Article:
The cause of the dark streaks on some Martian slopes known as recurring slope lineae, imaged here by NASA’s Mars Reconnaissance Orbiter, is a topic of considerable debate. Some scientists think temporary surface flows of salty water are responsible, and others consider landslides a more likely explanation.
(Image: © NASA/JPL-Caltech/Univ. of Arizona )
Martian landslides might help explain mystery lines seen on the surface of the Red Planet, a new study finds.
For years, scientists analyzing the Martian surface have detected clusters of dark, narrow lines that seasonally appear on steep, sun-facing slopes in the warmer regions. Previous research has suggested that these enigmatic dark streaks, called recurring slope lineae (RSL), are signs that salty water regularly flows on the Red Planet during its warmest seasons.
Recent missions to Mars have revealed that the planet does possess huge underground pockets of ice. Prior work suggested that warmer temperatures during the Martian spring and summer could help generate salty brines capable, at least for a time, of staying liquid in the cold, thin air of the Red Planet.
However, geologists have discovered problems with the concept of brines causing RSL, explained study lead author Janice Bishop, a planetary scientist at the SETI (Search for Extraterrestrial Intelligence) Institute and NASA Ames Research Center, both of which are in California’s Silicon Valley. For example, the angle of slopes where RSL occur and the features surrounding where they start “largely are inconsistent with a liquid flow process,” she told Space.com.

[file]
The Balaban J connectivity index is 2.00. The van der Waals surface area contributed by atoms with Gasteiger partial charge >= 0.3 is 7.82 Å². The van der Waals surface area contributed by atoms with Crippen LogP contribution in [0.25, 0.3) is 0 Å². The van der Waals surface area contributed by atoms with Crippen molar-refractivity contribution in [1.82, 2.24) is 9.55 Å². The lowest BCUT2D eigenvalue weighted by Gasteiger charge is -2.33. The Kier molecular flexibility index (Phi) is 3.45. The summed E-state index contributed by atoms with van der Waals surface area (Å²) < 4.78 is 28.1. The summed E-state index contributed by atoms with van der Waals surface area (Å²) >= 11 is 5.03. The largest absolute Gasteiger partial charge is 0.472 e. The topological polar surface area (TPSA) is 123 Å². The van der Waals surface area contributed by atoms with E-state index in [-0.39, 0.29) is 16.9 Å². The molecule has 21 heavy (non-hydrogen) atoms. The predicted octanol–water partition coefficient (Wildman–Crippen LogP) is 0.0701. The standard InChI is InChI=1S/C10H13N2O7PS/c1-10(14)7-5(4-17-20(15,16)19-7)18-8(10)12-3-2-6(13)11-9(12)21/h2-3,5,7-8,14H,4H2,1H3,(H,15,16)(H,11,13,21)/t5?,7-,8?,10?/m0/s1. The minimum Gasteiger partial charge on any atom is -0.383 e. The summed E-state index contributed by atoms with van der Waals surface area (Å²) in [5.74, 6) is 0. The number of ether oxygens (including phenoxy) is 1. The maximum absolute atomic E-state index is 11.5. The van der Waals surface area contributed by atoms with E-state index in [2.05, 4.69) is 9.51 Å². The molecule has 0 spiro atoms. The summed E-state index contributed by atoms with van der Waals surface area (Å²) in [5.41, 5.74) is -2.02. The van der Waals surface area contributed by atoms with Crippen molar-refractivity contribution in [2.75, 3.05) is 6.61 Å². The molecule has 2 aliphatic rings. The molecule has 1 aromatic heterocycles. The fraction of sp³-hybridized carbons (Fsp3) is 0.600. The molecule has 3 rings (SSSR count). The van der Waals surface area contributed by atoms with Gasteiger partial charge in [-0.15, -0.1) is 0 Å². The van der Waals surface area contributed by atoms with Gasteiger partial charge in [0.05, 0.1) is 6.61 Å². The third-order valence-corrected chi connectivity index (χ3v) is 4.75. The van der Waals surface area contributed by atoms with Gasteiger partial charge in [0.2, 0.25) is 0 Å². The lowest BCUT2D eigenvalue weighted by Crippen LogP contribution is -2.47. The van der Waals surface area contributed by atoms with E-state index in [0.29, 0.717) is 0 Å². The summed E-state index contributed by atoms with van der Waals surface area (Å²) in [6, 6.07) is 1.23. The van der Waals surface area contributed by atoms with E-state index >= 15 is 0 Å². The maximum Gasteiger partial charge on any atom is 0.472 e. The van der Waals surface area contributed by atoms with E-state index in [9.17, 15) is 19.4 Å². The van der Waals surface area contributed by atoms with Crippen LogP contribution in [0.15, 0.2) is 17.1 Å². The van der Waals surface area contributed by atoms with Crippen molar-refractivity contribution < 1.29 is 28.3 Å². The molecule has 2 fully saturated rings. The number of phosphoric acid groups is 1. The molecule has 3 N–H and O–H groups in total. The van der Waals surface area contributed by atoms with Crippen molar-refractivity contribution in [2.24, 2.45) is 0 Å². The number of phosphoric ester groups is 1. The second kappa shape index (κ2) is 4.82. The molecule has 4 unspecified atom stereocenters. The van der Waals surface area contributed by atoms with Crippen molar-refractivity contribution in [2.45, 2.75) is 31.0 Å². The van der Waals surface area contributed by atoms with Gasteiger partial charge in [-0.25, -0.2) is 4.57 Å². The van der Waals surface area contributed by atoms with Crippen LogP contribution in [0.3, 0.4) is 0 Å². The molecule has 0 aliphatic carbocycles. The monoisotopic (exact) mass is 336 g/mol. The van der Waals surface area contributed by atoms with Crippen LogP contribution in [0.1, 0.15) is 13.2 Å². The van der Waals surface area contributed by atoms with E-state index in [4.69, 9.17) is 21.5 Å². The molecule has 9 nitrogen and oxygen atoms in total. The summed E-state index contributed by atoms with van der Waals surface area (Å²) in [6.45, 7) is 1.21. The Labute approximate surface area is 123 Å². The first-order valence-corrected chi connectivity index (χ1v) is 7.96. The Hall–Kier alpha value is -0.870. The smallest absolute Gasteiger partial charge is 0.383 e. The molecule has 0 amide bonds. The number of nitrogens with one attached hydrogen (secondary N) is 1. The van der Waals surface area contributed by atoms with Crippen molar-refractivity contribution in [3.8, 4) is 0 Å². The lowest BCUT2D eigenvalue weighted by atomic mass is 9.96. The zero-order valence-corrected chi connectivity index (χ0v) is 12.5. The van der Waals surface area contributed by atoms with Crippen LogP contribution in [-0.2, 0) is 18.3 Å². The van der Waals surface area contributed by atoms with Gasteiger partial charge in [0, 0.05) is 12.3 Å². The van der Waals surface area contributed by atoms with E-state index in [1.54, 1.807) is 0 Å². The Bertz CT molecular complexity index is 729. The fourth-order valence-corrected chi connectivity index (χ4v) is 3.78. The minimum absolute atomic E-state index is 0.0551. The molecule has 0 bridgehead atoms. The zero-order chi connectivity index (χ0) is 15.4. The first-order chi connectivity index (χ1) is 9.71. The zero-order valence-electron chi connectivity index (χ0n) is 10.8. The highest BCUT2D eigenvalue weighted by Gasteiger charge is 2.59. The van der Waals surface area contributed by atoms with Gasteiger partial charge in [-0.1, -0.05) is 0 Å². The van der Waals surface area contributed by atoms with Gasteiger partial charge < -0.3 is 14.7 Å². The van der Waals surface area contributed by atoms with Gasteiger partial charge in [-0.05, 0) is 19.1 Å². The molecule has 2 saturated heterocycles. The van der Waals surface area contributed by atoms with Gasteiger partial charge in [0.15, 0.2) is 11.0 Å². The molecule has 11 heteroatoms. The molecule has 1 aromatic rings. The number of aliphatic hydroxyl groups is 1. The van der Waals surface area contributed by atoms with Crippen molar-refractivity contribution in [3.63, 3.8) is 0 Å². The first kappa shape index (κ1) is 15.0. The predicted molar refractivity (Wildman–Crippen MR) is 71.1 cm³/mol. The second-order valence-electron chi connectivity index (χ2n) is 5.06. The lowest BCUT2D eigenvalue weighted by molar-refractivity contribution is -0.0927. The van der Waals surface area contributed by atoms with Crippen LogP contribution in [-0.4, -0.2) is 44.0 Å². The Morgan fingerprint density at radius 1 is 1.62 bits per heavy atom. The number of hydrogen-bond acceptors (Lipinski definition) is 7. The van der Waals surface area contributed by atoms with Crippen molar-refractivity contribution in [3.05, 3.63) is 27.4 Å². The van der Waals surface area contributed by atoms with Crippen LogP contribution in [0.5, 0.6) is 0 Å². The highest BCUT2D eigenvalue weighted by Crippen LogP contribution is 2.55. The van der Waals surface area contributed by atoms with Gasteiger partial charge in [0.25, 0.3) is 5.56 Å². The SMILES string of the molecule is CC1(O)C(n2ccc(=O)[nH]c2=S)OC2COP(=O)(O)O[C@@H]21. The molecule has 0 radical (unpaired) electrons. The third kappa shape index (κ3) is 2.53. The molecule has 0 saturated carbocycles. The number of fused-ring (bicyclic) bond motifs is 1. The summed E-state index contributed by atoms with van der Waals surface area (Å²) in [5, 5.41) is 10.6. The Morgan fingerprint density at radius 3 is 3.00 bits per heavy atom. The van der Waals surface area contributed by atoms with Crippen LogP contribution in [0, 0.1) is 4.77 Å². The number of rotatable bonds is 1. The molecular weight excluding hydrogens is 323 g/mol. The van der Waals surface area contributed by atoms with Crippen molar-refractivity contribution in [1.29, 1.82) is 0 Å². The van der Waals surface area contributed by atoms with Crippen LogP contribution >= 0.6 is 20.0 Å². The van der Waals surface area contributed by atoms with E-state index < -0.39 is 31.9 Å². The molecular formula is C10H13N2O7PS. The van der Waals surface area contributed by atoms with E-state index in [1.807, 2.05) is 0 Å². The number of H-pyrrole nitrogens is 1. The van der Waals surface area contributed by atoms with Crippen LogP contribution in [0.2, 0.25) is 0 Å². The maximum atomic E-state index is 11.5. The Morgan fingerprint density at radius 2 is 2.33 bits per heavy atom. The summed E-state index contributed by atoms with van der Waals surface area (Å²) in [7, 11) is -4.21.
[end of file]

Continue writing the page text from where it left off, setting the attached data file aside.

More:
Now Bishop and her colleagues suggest that chemical reactions could make the Martian surface vulnerable to landslides that might explain RSL.
“Although the surface of Mars today is dry and harsh and cold and dominated by wind and abrasion, underneath the surface, micro-scale interactions of salts with tiny ice and liquid water particles can be still occurring today,” Bishop said.
The scientists focused on chemical reactions between sulfate minerals such as gypsum with chloride salts, of which table salt is one variety. “On Earth, interactions between gypsum and chloride salts have caused collapse of parts of caves, sinkholes in soft sediments near salty lakes and ponds, and uplift of roads,” Bishop said.
The researchers speculated that similar interactions could happen on Mars, although the cold and dry conditions there would slow these reactions down. “I am super excited about the prospect of active chemistry below the surface on Mars, albeit at a slow rate,” Bishop said.
In the new study, the scientists conducted lab experiments on mixtures of sulfates, chloride salts, tiny ice particles and volcanic ash similar to Martian soil. They froze and thawed such mixtures at the kinds of low temperatures found on the Red Planet.
The researchers found thin films of slushy water formed on the surfaces of the mineral grains. They suggested these films could expand and contract over time, leading to upheavals and contractions under the Martian surface. Wind and dust on these unstable surfaces could then set off landslides, producing the lines seen on the Red Planet, Bishop explained.
The scientists noted that in the future, surface missions on Mars to recent RSL sites could help test their model. They detailed their findings online today (Feb. 3) in the journal Science Advances.
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